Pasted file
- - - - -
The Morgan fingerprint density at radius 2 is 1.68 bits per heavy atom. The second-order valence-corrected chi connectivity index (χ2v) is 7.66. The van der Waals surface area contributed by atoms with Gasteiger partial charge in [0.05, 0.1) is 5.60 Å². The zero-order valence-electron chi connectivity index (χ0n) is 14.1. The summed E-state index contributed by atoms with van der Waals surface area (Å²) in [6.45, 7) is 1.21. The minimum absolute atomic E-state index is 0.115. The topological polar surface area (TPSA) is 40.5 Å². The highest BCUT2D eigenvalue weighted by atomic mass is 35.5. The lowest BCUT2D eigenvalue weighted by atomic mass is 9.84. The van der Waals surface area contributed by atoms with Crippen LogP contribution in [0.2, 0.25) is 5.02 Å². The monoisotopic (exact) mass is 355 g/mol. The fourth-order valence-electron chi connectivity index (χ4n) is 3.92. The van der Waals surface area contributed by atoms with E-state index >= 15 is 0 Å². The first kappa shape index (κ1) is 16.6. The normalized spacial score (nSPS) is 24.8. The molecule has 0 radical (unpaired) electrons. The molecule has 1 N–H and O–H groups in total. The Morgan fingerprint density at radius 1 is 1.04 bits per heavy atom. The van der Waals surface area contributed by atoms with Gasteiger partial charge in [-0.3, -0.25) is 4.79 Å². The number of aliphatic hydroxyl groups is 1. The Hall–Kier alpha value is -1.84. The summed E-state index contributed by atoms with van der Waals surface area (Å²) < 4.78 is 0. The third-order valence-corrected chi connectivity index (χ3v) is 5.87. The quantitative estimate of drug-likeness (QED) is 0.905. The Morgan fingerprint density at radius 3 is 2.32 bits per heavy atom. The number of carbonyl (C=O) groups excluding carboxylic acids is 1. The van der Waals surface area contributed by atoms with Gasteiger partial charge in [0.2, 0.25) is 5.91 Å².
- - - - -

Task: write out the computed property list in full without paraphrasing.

The Morgan fingerprint density at radius 2 is 1.68 bits per heavy atom. The second-order valence-corrected chi connectivity index (χ2v) is 7.66. The van der Waals surface area contributed by atoms with Gasteiger partial charge in [0.05, 0.1) is 5.60 Å². The zero-order valence-electron chi connectivity index (χ0n) is 14.1. The summed E-state index contributed by atoms with van der Waals surface area (Å²) in [6.45, 7) is 1.21. The minimum absolute atomic E-state index is 0.115. The topological polar surface area (TPSA) is 40.5 Å². The highest BCUT2D eigenvalue weighted by atomic mass is 35.5. The lowest BCUT2D eigenvalue weighted by atomic mass is 9.84. The van der Waals surface area contributed by atoms with Crippen LogP contribution in [0.2, 0.25) is 5.02 Å². The monoisotopic (exact) mass is 355 g/mol. The fourth-order valence-electron chi connectivity index (χ4n) is 3.92. The van der Waals surface area contributed by atoms with E-state index >= 15 is 0 Å². The first kappa shape index (κ1) is 16.6. The normalized spacial score (nSPS) is 24.8. The molecule has 0 radical (unpaired) electrons. The molecule has 1 N–H and O–H groups in total. The Morgan fingerprint density at radius 1 is 1.04 bits per heavy atom. The van der Waals surface area contributed by atoms with Gasteiger partial charge in [-0.3, -0.25) is 4.79 Å². The number of aliphatic hydroxyl groups is 1. The Hall–Kier alpha value is -1.84. The summed E-state index contributed by atoms with van der Waals surface area (Å²) < 4.78 is 0. The third-order valence-corrected chi connectivity index (χ3v) is 5.87. The quantitative estimate of drug-likeness (QED) is 0.905. The Morgan fingerprint density at radius 3 is 2.32 bits per heavy atom. The number of carbonyl (C=O) groups excluding carboxylic acids is 1. The van der Waals surface area contributed by atoms with Gasteiger partial charge in [0.2, 0.25) is 5.91 Å².